Predictors of having a resistance test following confirmed virological failure of combination antiretroviral therapy: data from EuroSIDAZoe V Fox, Alessandro Cozzi-Lepri, Antonella D’Arminio Monforte, Anders Karlsson, Andrew N Phillips, Gitte Kronborg, Jesper Kjaer, Bonaventura Clotet, Jens D Lundgren, EuroSIDA
Corresponding author name: Zoe V Fox
Corresponding author e-mail: firstname.lastname@example.org
Citation: Antiviral Therapy 2011; 16:781-785
Date published online: 17 May 2011
Background: Guidelines suggest that patients on continuous antiretroviral therapy for >4 months with current viral load (VL)>1,000 copies/ml should be tested for resistance. There are limited data showing the frequency of resistance testing in routine clinical practice following these recommendations.
Methods: In EuroSIDA, virological failure (VF) was defined as confirmed VL>1,000 copies/ml after ≥4 months continuous use of any antiretroviral in a ≥3-drug regimen started during or after 2002. We assessed whether a resistance test was performed around VF (from 4 months before to 1 year after VF) and used logistic regression analysis to assess factors associated with having a resistance test.
Results: A total of 1,090 patients experienced VF a median 8.1 months (range 4 months to 6.3 years) after starting their regimen. There were 395 (36.2%; 95% CI 33.4–39.1) patients with a resistance test around the time of VF. Predictors of having a resistance test following VF include availability of a resistance test earlier than 4 months before VF (OR 2.20, 95% CI 1.77–2.75 for yes versus no; P<0.0001), region (OR 0.29, 95% CI 0.14–0.62 for Eastern Europe versus Northern Europe and OR 0.64, 95% CI 0.48–0.85 for Southern Europe versus Northern Europe; global P=0.0006) and current calendar year (OR 0.45, 95% CI 0.30–0.68 for ≥2007 versus 2004; global P=0.003).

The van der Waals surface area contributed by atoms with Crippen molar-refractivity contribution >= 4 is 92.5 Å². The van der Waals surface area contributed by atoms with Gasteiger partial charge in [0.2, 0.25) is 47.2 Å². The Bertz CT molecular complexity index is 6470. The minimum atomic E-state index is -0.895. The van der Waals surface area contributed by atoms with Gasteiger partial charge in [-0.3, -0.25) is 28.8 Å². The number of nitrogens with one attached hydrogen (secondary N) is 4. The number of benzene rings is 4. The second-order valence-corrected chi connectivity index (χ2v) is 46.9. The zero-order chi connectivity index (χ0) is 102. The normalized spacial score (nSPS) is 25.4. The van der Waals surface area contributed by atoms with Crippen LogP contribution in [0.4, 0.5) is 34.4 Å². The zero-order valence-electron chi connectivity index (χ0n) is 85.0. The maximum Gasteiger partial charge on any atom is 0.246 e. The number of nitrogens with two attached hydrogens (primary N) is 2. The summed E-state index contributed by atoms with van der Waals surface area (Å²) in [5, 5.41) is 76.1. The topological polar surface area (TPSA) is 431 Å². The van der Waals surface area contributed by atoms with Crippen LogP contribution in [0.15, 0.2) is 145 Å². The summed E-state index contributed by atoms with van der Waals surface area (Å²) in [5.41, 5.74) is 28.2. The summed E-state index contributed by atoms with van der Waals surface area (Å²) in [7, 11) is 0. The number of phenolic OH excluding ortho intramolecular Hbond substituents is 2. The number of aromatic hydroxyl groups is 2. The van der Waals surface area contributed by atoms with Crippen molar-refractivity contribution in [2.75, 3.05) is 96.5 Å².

Conclusions: This analysis suggests a delay in genotypic testing after VF that seems longer than expected given current treatment guidelines. This delay is highly variable across Europe.